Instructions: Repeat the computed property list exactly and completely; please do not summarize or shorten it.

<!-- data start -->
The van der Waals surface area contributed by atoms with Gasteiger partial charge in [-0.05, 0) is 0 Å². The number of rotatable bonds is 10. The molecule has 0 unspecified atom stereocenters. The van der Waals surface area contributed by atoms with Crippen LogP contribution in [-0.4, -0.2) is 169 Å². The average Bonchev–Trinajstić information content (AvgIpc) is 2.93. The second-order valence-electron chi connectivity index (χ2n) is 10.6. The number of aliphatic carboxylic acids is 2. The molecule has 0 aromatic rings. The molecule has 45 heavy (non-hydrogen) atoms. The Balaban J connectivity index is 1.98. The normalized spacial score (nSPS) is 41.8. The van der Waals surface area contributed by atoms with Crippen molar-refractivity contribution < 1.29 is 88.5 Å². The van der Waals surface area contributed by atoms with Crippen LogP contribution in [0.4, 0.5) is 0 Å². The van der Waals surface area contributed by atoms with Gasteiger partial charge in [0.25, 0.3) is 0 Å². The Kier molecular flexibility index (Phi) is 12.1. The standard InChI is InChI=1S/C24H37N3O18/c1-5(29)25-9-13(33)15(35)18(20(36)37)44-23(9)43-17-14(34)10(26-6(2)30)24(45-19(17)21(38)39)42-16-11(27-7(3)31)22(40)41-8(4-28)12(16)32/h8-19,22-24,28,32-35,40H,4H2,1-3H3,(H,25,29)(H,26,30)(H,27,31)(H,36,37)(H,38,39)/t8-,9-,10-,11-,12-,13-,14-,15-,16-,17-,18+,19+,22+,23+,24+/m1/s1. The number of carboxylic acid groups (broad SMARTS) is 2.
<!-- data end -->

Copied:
The van der Waals surface area contributed by atoms with Gasteiger partial charge in [-0.05, 0) is 0 Å². The number of rotatable bonds is 10. The molecule has 0 unspecified atom stereocenters. The van der Waals surface area contributed by atoms with Crippen LogP contribution in [-0.4, -0.2) is 169 Å². The average Bonchev–Trinajstić information content (AvgIpc) is 2.93. The second-order valence-electron chi connectivity index (χ2n) is 10.6. The number of aliphatic carboxylic acids is 2. The molecule has 0 aromatic rings. The molecule has 45 heavy (non-hydrogen) atoms. The Balaban J connectivity index is 1.98. The normalized spacial score (nSPS) is 41.8. The van der Waals surface area contributed by atoms with Crippen molar-refractivity contribution < 1.29 is 88.5 Å². The van der Waals surface area contributed by atoms with Crippen LogP contribution in [0.4, 0.5) is 0 Å². The van der Waals surface area contributed by atoms with Gasteiger partial charge in [0.25, 0.3) is 0 Å². The Kier molecular flexibility index (Phi) is 12.1. The standard InChI is InChI=1S/C24H37N3O18/c1-5(29)25-9-13(33)15(35)18(20(36)37)44-23(9)43-17-14(34)10(26-6(2)30)24(45-19(17)21(38)39)42-16-11(27-7(3)31)22(40)41-8(4-28)12(16)32/h8-19,22-24,28,32-35,40H,4H2,1-3H3,(H,25,29)(H,26,30)(H,27,31)(H,36,37)(H,38,39)/t8-,9-,10-,11-,12-,13-,14-,15-,16-,17-,18+,19+,22+,23+,24+/m1/s1. The number of carboxylic acid groups (broad SMARTS) is 2.